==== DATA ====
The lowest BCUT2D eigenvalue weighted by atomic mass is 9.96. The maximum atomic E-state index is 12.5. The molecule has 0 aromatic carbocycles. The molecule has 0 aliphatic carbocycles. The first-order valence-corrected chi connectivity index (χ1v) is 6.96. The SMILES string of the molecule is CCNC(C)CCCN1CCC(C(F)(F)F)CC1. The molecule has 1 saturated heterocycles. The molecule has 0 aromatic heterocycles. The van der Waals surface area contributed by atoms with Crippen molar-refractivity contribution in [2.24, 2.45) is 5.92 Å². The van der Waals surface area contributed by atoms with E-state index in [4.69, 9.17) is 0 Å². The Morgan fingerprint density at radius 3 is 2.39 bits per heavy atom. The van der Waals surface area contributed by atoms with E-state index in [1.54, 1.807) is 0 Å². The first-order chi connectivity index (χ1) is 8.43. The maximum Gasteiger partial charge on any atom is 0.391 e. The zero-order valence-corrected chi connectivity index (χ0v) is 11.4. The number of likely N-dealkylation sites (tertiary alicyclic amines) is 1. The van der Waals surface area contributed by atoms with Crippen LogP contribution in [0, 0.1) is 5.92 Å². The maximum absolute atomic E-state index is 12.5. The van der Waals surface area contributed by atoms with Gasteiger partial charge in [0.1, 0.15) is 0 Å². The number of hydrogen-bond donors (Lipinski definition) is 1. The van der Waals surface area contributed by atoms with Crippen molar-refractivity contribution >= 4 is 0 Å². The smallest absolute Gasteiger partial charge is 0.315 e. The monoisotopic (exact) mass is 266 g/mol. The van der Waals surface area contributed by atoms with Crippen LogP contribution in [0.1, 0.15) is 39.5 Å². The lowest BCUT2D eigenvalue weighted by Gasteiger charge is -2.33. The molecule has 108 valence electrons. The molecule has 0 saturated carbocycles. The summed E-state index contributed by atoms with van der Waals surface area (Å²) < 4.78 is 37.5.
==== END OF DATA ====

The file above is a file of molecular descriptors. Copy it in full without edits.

The lowest BCUT2D eigenvalue weighted by atomic mass is 9.96. The maximum atomic E-state index is 12.5. The molecule has 0 aromatic carbocycles. The molecule has 0 aliphatic carbocycles. The first-order valence-corrected chi connectivity index (χ1v) is 6.96. The SMILES string of the molecule is CCNC(C)CCCN1CCC(C(F)(F)F)CC1. The molecule has 1 saturated heterocycles. The molecule has 0 aromatic heterocycles. The van der Waals surface area contributed by atoms with Crippen molar-refractivity contribution in [2.24, 2.45) is 5.92 Å². The van der Waals surface area contributed by atoms with E-state index in [4.69, 9.17) is 0 Å². The Morgan fingerprint density at radius 3 is 2.39 bits per heavy atom. The van der Waals surface area contributed by atoms with E-state index in [1.54, 1.807) is 0 Å². The first-order chi connectivity index (χ1) is 8.43. The maximum Gasteiger partial charge on any atom is 0.391 e. The zero-order valence-corrected chi connectivity index (χ0v) is 11.4. The number of likely N-dealkylation sites (tertiary alicyclic amines) is 1. The van der Waals surface area contributed by atoms with Crippen LogP contribution in [0, 0.1) is 5.92 Å². The maximum absolute atomic E-state index is 12.5. The van der Waals surface area contributed by atoms with Gasteiger partial charge in [0.1, 0.15) is 0 Å². The number of hydrogen-bond donors (Lipinski definition) is 1. The van der Waals surface area contributed by atoms with Crippen molar-refractivity contribution >= 4 is 0 Å². The smallest absolute Gasteiger partial charge is 0.315 e. The monoisotopic (exact) mass is 266 g/mol. The van der Waals surface area contributed by atoms with Crippen LogP contribution in [0.1, 0.15) is 39.5 Å². The lowest BCUT2D eigenvalue weighted by Gasteiger charge is -2.33. The molecule has 108 valence electrons. The molecule has 0 saturated carbocycles. The summed E-state index contributed by atoms with van der Waals surface area (Å²) < 4.78 is 37.5.